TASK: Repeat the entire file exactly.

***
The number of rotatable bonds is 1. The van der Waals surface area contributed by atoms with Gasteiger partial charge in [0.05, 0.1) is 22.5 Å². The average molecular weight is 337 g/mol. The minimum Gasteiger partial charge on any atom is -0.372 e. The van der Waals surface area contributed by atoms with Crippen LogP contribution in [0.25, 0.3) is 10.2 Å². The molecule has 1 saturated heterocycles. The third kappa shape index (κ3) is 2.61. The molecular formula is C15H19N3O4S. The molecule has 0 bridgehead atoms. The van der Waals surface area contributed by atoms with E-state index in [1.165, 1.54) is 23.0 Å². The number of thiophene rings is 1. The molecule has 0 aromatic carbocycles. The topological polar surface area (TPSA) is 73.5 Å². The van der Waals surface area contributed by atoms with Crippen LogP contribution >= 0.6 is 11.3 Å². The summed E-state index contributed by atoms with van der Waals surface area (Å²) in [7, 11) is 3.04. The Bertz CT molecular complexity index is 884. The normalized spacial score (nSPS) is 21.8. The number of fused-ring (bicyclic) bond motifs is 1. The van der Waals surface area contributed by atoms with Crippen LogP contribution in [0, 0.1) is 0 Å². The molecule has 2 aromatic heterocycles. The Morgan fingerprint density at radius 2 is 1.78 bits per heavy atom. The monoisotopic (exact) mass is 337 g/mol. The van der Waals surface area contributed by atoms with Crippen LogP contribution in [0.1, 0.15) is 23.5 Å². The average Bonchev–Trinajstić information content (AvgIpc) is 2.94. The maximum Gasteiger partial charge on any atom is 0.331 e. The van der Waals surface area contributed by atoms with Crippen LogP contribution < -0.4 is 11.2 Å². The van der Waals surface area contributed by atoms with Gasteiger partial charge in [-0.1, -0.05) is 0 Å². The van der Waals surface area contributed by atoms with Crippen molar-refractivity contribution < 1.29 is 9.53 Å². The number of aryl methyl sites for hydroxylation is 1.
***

The number of rotatable bonds is 1. The van der Waals surface area contributed by atoms with Gasteiger partial charge in [0.05, 0.1) is 22.5 Å². The average molecular weight is 337 g/mol. The minimum Gasteiger partial charge on any atom is -0.372 e. The van der Waals surface area contributed by atoms with Crippen LogP contribution in [0.25, 0.3) is 10.2 Å². The molecule has 1 saturated heterocycles. The third kappa shape index (κ3) is 2.61. The molecular formula is C15H19N3O4S. The molecule has 0 bridgehead atoms. The van der Waals surface area contributed by atoms with E-state index in [1.165, 1.54) is 23.0 Å². The number of thiophene rings is 1. The molecule has 0 aromatic carbocycles. The topological polar surface area (TPSA) is 73.5 Å². The van der Waals surface area contributed by atoms with Crippen LogP contribution >= 0.6 is 11.3 Å². The summed E-state index contributed by atoms with van der Waals surface area (Å²) in [7, 11) is 3.04. The Bertz CT molecular complexity index is 884. The normalized spacial score (nSPS) is 21.8. The number of fused-ring (bicyclic) bond motifs is 1. The van der Waals surface area contributed by atoms with Crippen LogP contribution in [0, 0.1) is 0 Å². The molecule has 2 aromatic heterocycles. The Morgan fingerprint density at radius 2 is 1.78 bits per heavy atom. The monoisotopic (exact) mass is 337 g/mol. The van der Waals surface area contributed by atoms with Crippen LogP contribution in [0.1, 0.15) is 23.5 Å². The average Bonchev–Trinajstić information content (AvgIpc) is 2.94. The maximum Gasteiger partial charge on any atom is 0.331 e. The van der Waals surface area contributed by atoms with Crippen LogP contribution < -0.4 is 11.2 Å². The van der Waals surface area contributed by atoms with Gasteiger partial charge in [-0.1, -0.05) is 0 Å². The van der Waals surface area contributed by atoms with Crippen molar-refractivity contribution < 1.29 is 9.53 Å². The number of aryl methyl sites for hydroxylation is 1.